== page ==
Gao Chao poses with a group of children in Guinea-Bissau this month. (Photo provided to China Daily)
On a sunny day in Guinea-Bissau, Gao Chao gorged on fresh oysters alone while his family celebrated Spring Festival thousands of kilometers away in Chongqing, southwestern China.
The West African country was the 32-year-old's 150th destination in a globe-trotting lifestyle that has seen him spend most of his life on the road since 2014.
On Feb 5, the first day of the Lunar New Year, he uploaded a short video of a Bissau-Guinean man saying "Hello, happy new year" in Chinese on his WeChat and Douyin accounts.
"I seem addicted to life on the road and I just can't stop traveling," Gao said.
He first traveled overseas when he went to the United Kingdom in 2008 to pursue a postgraduate degree in geological engineering at the University of Birmingham.
In order to travel as much as possible, he has been freelancing since graduation.
"I don't like being confined to one place," he said. "I want to be around to see the world."
He decided to start his globe-trotting in 2014, using savings from part-time jobs.
Like most travelers, Gao first focused on visiting famous natural landscapes and scenic spots. However, he soon found the local cultures and everyday life in foreign countries more interesting.
"Now, I like to visit local farmers markets and meet people on the streets," he said.
To communicate with and get close to local people, Gao has been an active member of Couchsurfing, a hospitality and social networking platform that helps travelers find free accommodation and meet new people of all races. He estimates that he has slept on over 200 couches in about 80 countries and regions.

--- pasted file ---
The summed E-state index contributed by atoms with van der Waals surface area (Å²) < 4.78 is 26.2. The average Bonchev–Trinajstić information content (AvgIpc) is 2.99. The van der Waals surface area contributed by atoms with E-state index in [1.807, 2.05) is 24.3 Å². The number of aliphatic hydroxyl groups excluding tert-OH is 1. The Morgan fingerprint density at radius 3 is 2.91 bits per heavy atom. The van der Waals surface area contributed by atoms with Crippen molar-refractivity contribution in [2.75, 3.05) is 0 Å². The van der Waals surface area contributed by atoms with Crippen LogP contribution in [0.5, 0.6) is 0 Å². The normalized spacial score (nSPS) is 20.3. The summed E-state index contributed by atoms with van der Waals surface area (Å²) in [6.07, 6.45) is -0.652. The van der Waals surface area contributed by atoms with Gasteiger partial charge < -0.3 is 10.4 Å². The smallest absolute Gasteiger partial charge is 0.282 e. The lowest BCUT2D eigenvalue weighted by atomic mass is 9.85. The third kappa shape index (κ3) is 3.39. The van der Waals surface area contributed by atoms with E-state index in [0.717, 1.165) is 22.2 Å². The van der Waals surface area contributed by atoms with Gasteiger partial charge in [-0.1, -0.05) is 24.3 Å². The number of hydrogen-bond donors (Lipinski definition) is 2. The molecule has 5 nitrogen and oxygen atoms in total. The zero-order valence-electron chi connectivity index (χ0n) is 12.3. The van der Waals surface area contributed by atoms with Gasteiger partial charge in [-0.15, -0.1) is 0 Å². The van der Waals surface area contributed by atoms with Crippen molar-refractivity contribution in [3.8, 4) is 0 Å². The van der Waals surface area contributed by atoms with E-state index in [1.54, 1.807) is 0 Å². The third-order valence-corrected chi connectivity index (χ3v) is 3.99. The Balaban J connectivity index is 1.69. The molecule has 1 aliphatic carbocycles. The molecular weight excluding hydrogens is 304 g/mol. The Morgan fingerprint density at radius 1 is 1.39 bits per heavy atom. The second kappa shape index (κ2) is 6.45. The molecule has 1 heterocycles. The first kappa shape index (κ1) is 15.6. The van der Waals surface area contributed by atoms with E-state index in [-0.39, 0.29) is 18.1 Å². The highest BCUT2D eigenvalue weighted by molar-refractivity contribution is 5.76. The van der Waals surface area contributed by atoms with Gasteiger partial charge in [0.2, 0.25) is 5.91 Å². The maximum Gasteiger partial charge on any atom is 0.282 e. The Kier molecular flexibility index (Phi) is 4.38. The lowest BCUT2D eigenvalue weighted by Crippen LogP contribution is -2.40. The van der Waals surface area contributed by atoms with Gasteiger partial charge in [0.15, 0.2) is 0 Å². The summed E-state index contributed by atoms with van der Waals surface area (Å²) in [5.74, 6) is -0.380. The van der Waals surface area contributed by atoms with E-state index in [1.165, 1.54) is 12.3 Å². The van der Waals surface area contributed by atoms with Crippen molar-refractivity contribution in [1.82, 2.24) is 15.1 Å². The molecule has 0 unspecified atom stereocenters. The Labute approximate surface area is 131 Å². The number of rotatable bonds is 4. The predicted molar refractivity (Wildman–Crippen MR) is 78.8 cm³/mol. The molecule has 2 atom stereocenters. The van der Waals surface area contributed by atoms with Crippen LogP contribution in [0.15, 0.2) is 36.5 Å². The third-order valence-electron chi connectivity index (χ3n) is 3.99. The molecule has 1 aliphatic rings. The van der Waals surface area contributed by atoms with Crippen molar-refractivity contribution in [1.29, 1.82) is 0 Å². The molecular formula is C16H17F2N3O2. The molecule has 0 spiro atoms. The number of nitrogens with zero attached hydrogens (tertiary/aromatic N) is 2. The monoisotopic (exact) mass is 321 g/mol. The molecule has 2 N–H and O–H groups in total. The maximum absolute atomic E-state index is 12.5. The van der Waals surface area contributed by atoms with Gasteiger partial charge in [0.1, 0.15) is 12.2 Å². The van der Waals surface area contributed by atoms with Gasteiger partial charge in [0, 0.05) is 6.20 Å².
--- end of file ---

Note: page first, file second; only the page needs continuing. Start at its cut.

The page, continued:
"Almost all the Couchsurfing hosts can speak some English, so I can learn about the local culture and history from them," he said.
Gao cooks Chinese cuisine for the host families in their homes, especially the specialty hotpot from his hometown.
"Traveling is not just about what you see but the people you meet," he said, adding that he loves continent hopping to avoid "aesthetic fatigue".
"I will travel in Europe for two months, for instance," he said. "Then, I will go to Africa for a change."
On his latest adventure, Gao left Chongqing in mid-October after a short break at home, bound for the Philippines. He then passed through the Middle East and Europe on his way to his main destination－West Africa.
So far, he has visited Mauritania, Senegal, Gambia, Guinea-Bissau, and Guinea.
"I want to get to know the real Africa through my own eyes," he said. "I don't believe in stereotypes."
He said that although life in West Africa was difficult, people were generally happy and polite, and the land and sea yielded a rich array of produce.
His five years on the road have cost him about 500,000 yuan ($73,770) as he has worked on perfecting the art of budget travel.
Gao said he plans to continue traveling, with the aim of visiting as many places as possible.
"The world is so big and different," he said. "Traveling teaches me to keep an open mind."